ORANGE COUNTY, Calif. — In the early days of campaigning for the 2022 midterms, Rep. Young Kim, R-Calif., has received the endorsement of former United Nations Ambassador Nikki Haley.
The endorsement may free up additional fundraising for Kim as she navigates newly redistricted territory.
“I really don’t see a big benefit,” said Adam Probolsky, a local pollster at Probolsky Research. “It checks off one of the 500 things you need to get elected, but I really don’t see much benefit.”
Haley has indicated an interest in running for the presidency in 2024 but has publicly said she would not challenge another run by former President Donald Trump.
Republicans hope they can capitalize on President Joe Biden’s sinking approval ratings, fueled by the enduring pandemic, a herky-jerky stock market and foreign affairs concerns with Russia.
Haley already endorsed Rep. Michelle Steel, R-Calif., in June, her first step into the competitive Orange County congressional environment.
Included in the endorsement was a statement from Kim:
"Republican women have been leading the charge to create pro-growth policies that help all Americans succeed and hold the Biden administration and Speaker Pelosi accountable for reckless domestic and foreign policy decisions that have left middle-class families behind and tainted our nation's global leadership. I'm proud to have the support of Ambassador Nikki Haley, who has helped pave the way for so many conservative women to run for office, win, and deliver results for U.S. communities. I thank Ambassador Haley for her endorsement and look forward to working together to take back the House in 2022 and get our country back on track," the statement said.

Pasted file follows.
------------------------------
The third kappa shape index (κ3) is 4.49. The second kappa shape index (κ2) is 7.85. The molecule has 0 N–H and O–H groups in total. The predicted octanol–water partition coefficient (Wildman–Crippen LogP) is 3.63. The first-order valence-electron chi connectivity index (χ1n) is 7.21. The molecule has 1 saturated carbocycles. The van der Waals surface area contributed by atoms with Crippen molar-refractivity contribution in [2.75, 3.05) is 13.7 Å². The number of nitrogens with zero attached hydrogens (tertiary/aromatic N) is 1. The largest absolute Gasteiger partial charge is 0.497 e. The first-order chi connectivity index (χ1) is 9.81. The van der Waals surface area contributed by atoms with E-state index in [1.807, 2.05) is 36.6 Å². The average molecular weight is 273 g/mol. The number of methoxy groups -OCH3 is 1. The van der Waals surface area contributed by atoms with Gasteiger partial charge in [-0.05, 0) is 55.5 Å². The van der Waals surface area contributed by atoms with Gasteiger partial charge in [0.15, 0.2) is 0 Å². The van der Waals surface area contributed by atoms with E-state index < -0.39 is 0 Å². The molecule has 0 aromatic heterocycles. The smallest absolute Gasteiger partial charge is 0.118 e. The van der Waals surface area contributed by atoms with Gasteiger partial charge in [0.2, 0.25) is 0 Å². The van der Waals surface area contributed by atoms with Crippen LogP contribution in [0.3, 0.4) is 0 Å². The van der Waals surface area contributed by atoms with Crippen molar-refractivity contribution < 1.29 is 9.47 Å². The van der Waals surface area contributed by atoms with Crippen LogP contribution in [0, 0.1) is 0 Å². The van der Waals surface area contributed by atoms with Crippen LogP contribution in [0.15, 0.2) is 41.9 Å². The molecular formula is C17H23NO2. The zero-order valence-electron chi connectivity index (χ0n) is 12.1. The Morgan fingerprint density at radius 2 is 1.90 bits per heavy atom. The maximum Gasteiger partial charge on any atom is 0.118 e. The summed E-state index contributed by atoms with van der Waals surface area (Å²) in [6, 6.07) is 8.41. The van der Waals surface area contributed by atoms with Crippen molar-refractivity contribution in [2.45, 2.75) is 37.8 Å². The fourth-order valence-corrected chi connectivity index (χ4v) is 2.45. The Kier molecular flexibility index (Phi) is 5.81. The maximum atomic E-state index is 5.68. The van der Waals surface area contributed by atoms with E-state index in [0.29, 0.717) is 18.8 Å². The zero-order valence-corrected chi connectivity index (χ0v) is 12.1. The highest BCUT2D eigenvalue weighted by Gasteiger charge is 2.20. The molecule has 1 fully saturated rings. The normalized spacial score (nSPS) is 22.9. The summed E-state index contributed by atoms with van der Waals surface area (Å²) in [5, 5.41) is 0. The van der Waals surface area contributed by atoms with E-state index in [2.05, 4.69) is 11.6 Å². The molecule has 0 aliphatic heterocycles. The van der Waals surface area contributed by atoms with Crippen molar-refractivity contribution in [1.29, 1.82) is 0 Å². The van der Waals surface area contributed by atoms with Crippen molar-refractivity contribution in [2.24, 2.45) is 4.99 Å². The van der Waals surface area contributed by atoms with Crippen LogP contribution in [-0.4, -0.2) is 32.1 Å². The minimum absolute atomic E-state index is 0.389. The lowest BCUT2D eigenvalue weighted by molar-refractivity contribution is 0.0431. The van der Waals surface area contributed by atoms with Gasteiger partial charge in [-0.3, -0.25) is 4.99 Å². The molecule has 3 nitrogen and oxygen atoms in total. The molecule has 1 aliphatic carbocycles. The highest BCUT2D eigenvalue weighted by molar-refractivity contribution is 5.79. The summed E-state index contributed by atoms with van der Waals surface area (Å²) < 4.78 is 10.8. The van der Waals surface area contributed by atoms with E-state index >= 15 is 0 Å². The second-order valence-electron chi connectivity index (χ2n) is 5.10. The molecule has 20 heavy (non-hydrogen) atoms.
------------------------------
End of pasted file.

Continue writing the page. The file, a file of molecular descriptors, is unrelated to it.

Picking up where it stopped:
Kim has served on three committees in her term, including the House Committee on Foreign Affairs. Following her efforts to find common ground with Democrats, she’s become a member of the Problem Solvers Caucus, which Probolsky said may be as likely to hurt her as help her. While it connects her to centrist ideas that may show her willingness to listen, it may also link her with calling-card ideas of left, anathema to Republican voters and donors.
Now Haley has endorsed over a dozen members of the House of Representatives, building a network of cooperation as she continues to assess her political future.
What that future looks like will hinge on name recognition.
“Nikki Haley is known to a few finite viewers of Fox News and a few people like me who are avid readers of the New York Times,” Probolsky said. “But I don’t see any local benefit.”
Haley has looked for ways to blunt criticism of her proximity to Trump while avoiding a wholesale denouncement of him. Kim has had to conduct her own balancing act.
Her first term in office has been spent navigating attacks from Democrats who call her a cog in the far-right machine while trying to appeal to centrist voters and fiscally conservative liberals. In 2020, she won California’s 39th District, defeating Democrat Gil Cisneros by just 3.2 points.
Now living in the newly drawn 40th Congressional District, Kim’s district will be more favorable to Republicans but, Probolsky said, might also encourage a strong primary challenge.
“If you asked me to bet right now, I’d say she gets reelected,” he said. “But I think a real challenger with real money in a primary could beat her.”